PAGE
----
Having persuaded the club’s board that he is the right man for the job, the new manager must now get to work on the Liverpool supporters who, understandably given their past achievements, had been hoping for a higher profile appointment. Flattery will get you anywhere with football fans though, and Rodgers, showing a keen appreciation of his target audience, appealed to the one thing Liverpool fans can cling on to more than anything else: their glorious past
“Liverpool are one of the dynasties of the game,” he said. “They have won five European Cups and their status is up there with AC Milan, Inter Milan, Barcelona, Real Madrid and Bayern Munich.”
He had the supporters at ‘dynasty’, but on he continued.
“I’m very proud, it’s a club with wonderful tradition and I feel very blessed with the opportunity to manage the club,” he added.
“I’m really excited and I can’t wait to get started on this incredible project going forward. I promise to dedicate my life to fight for this club and defend the great principles of Liverpool Football Club on and off the field.”
It’s been a busy day at Anfield with the Guardian reporting that progress is finally being made in their bid to redevelop Anfield.
The prohibitive cost of building a new stadium from scratch on neighbouring Stanley Park, has meant that the Liverpool owners have gone back to the drawing board and re-examined the possibility of upgrading their current home.
The main stumbling block to this has always been the geography terrain of the Anfield area. The stadium is hemmed in by residential housing providing little room for further expansion. However, the club, in conjunction with the local council have found a way around that particular problem. They’re just going to knock down the houses, pay off the residents and move them to a different part of the city.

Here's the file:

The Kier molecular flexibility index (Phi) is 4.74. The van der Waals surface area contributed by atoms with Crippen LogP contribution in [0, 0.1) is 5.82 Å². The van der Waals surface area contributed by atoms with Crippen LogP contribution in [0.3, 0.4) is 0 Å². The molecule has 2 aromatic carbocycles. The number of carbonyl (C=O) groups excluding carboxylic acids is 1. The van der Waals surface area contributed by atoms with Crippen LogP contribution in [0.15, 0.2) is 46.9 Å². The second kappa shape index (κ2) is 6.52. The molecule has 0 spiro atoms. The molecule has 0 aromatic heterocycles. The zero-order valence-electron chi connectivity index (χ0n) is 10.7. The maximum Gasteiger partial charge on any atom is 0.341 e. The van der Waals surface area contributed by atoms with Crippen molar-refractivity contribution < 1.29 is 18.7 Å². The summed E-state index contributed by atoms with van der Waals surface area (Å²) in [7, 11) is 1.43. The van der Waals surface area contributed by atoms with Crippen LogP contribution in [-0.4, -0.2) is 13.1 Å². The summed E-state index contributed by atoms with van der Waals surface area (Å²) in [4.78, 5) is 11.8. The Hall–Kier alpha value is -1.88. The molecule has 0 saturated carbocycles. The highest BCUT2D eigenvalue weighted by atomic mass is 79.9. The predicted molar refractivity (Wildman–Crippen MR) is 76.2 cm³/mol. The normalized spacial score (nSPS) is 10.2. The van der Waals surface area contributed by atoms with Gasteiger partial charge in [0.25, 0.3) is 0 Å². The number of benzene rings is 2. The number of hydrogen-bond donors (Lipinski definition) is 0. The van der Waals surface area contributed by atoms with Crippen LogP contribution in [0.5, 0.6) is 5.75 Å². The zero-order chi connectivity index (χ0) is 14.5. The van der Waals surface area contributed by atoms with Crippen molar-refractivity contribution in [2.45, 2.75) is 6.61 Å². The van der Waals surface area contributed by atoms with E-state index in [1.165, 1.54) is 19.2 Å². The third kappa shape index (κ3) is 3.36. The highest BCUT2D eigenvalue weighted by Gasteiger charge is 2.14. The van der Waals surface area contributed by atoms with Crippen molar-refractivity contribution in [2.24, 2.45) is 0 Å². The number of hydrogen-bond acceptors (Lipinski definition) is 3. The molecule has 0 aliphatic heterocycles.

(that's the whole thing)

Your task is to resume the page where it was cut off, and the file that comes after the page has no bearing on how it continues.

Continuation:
It seems a perfect solution to suit all parties. Unless, of course, you happen to be one of the people who live in one of the soon-to-be-demolished houses and who are now being forcibly removed from your home. Some would call this progress. Others remain unconvinced.
Ros Groves, chair of the neighbouring Salisbury Residents Association, was sceptical of the plan, fearing that that the money they would be paid by the council who will demolish them, will would not be enough to buy a similar home elsewhere.
“Everybody wants a solution to this area’s problems,” Groves said. “But people who have paid off their mortgages, and long-term tenants, are very concerned about the impact on them.”
Quote of the day
”I will persuade him that most probably the only place he can find bananas – even if he wants them – is in Ukrainian restaurants. Most probably he should search for traditional Ukrainian dumplings, for Ukrainian lard and Ukrainian borscht.”
Oleh Voloshyn, a spokesman for Ukraine’s Foreign Ministry, responds to comments by Italy striker Mario Balotelli, who said this week he’d kill anyone who throws a banana at him.
Match fixing latest
Atalanta have plea-bargained for a further two-point penalty in the ongoing Italian match-fixing scandal.
The club suffered a six point deduction last season for its role in the scandal, but still finished near the middle of the Serie A table.
Meanwhile, former Atalanta captain Cristiano Doni has had an existing ban extended. A sports court added two years to a three-and-a-half year ban Doni had received in a previous trial.